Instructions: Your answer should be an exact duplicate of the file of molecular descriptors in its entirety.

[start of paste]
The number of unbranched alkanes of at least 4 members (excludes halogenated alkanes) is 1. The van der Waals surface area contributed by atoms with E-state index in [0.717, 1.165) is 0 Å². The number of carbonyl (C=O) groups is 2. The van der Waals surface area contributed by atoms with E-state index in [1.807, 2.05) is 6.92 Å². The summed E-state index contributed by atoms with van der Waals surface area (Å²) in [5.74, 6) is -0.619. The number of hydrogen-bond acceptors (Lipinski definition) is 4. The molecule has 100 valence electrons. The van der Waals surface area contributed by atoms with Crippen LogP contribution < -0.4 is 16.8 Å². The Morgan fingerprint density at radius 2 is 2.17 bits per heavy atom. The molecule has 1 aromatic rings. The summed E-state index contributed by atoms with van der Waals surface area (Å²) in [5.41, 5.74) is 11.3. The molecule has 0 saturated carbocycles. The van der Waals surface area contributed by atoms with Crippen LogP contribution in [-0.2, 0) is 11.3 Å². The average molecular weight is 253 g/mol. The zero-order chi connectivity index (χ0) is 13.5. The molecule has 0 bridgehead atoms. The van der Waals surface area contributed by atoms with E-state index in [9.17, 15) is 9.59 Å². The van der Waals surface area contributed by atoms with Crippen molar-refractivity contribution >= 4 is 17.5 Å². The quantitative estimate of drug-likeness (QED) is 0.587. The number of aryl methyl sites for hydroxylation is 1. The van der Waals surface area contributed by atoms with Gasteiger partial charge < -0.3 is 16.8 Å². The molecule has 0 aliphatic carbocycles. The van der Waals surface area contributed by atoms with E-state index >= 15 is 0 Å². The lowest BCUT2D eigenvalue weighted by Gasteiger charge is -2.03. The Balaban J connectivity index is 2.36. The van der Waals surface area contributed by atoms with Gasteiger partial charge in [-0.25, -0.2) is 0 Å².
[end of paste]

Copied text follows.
The number of unbranched alkanes of at least 4 members (excludes halogenated alkanes) is 1. The van der Waals surface area contributed by atoms with E-state index in [0.717, 1.165) is 0 Å². The number of carbonyl (C=O) groups is 2. The van der Waals surface area contributed by atoms with E-state index in [1.807, 2.05) is 6.92 Å². The summed E-state index contributed by atoms with van der Waals surface area (Å²) in [5.74, 6) is -0.619. The number of hydrogen-bond acceptors (Lipinski definition) is 4. The molecule has 100 valence electrons. The van der Waals surface area contributed by atoms with Crippen LogP contribution < -0.4 is 16.8 Å². The Morgan fingerprint density at radius 2 is 2.17 bits per heavy atom. The molecule has 1 aromatic rings. The summed E-state index contributed by atoms with van der Waals surface area (Å²) in [5.41, 5.74) is 11.3. The molecule has 0 saturated carbocycles. The van der Waals surface area contributed by atoms with Crippen LogP contribution in [-0.2, 0) is 11.3 Å². The average molecular weight is 253 g/mol. The zero-order chi connectivity index (χ0) is 13.5. The molecule has 0 bridgehead atoms. The van der Waals surface area contributed by atoms with E-state index in [9.17, 15) is 9.59 Å². The van der Waals surface area contributed by atoms with Crippen molar-refractivity contribution >= 4 is 17.5 Å². The quantitative estimate of drug-likeness (QED) is 0.587. The number of aryl methyl sites for hydroxylation is 1. The van der Waals surface area contributed by atoms with Gasteiger partial charge < -0.3 is 16.8 Å². The molecule has 0 aliphatic carbocycles. The van der Waals surface area contributed by atoms with E-state index >= 15 is 0 Å². The lowest BCUT2D eigenvalue weighted by Gasteiger charge is -2.03. The Balaban J connectivity index is 2.36. The van der Waals surface area contributed by atoms with Gasteiger partial charge in [-0.25, -0.2) is 0 Å².